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  • making glyceryl stearate

    Posted by bluebear on January 9, 2014 at 2:26 am

    I’m a home crafter with a background in biochem. 

    I want to make glyceryl stearate at home and came across this blog post.

    Before anyone asks why make it when it’s easy to buy…..my answer is just because. I like trying new things and miss synthetic chemistry. :) 

    I was wondering if using a carboxylic acid (citric or acetic) as mentioned in the post as the catalyst was ok? Normally a fischer esterification is done with an inorganic acid. 

    I have three concerns:
    1. That the acid isn’t strong enough
    2. that the citric or acetic acid would get involved and I would end up with glyceryl citrate instead of glyceryl stearate?? I’m not sure of the solubility of glyceryl citrate in water……
    3. That without spectroscopy, I wouldn’t be able to tell if I had too much contamination with the di and tri stearate or even had glyceryl stearate citrate. 

    Does anyone have any thoughts on this? 
    bluebear replied 10 years, 6 months ago 4 Members · 6 Replies
  • 6 Replies
  • Bobzchemist

    January 9, 2014 at 10:18 am

    My organic chemistry is so very many years behind me, but I’ll take a shot…

    1) Muriatic Acid (Hydrochloric Acid) is freely available at most hardware stores. If Citric or 5% Acetic (vinegar) isn’t strong enough, you could try that. 
    2) Nobody sells glyceryl citrate, so I don’t think the reaction goes that way.
    3) If you’re not going to sell the glyceryl stearate, why worry about it? (I know, synthetic chemists get all caught up in making pure materials, but really, in cosmetic chemistry, it doesn’t matter) If your Glyceryl Stearate has some di or tri stearate or even glyceryl stearate citrate mixed in, and it still functions as an emulsifier, then you just don’t have to worry about it - it still works. If your reaction conditions, etc. are the same each time, you will very likely come out with the same mixture each time you run it.
    The amount of “contaminants” would only be a cause for concern if you want to sell something commercially that you’ve made from your glyceryl stearate - and if you’re going to do that, then it would pay to spend the few hundred dollars it will cost to have your emulsifier analyzed at a contract lab.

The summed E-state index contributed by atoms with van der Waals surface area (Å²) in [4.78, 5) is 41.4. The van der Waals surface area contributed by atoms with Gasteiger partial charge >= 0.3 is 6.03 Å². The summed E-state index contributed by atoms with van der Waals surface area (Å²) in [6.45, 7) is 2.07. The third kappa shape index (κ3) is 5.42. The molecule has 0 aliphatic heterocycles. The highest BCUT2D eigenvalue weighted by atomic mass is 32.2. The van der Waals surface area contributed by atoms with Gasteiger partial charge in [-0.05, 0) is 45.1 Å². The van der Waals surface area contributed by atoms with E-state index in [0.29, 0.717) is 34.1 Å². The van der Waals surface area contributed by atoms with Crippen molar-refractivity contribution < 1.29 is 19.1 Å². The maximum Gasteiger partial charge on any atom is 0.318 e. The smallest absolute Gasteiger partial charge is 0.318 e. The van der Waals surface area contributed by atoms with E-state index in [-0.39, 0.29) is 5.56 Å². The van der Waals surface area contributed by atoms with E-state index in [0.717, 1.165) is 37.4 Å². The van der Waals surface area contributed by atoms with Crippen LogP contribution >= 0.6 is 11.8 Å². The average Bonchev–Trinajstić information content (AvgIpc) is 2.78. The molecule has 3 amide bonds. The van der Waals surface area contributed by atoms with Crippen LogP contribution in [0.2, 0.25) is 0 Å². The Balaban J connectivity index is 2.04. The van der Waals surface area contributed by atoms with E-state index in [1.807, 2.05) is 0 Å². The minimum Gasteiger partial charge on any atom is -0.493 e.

• alchemist

    January 9, 2014 at 4:51 pm

    Standard Glyceryl Monostearate has around 40% of the alpha-monoglyceride and 55% diglyceride with the rest being residual glycerine, mositure,  little bit of triglyceride and even smaller amounts of the other possibilities.  Higher purity GMS is available, but these are usually purified via molecular distillation. 

    Melting point and Saponification value will probably give you a good idea of where you’re at.  

  • vitalys

    January 9, 2014 at 11:47 pm

    @ bluebear, I assume you have the mix of Glyceryl Stearate and Glyceryl Citrate in the final product and probably Glyceryl Palmitate as wel,l since the commercially available Stearic Acid is a mixture of Stearic Acid and Palmitic Acid.
    I completely agree with Robert regarding his point #3.

    @Bobzchemist, re: #2 - Glyceryl Citrate is a well known emulsifier in a food Industry and available from several companies.

    @ alchemist - Yes, molecular distillation of GMS gives DMG ( Distilled Monoglycerides), which I like the most in formulation instead of regular GMS.

  • bluebear

    January 10, 2014 at 12:18 am

    Thanks for your help everyone.

    @Bobzechemist Yeah, I know that it doesn’t matter too much what I end up with if it works as an emulsifier and I like the feel. I just don’t like the idea of not knowing…… 
    @alchemist I think I might do a rough calc of the SAP value, brilliant idea and so obvious. *smacks hand on forehead*
    @vitalys thanks for that, I didn’t know that there is palmitic acid in it as well. 
  • vitalys

    January 10, 2014 at 1:14 am

    @bluebear I would be so grateful if you could share the results of the experiment :) Good luck :)

  • bluebear

    January 10, 2014 at 8:52 pm

    I tried this last night and it was a big fat fail so did some more digging. Turns out that citric acid isn’t strong enough and having water in the reaction doesn’t really help as it’s one of the products.

    To force the reaction I need the following
    • A strong acid
    • anhydrous conditions
    • a long heat
    • an excess of alcohol.  
    My next step is to try sodium bisulfate as the catalyst as it’s the only strong acid I can get OTC and try the reaction under anhydrous conditions…

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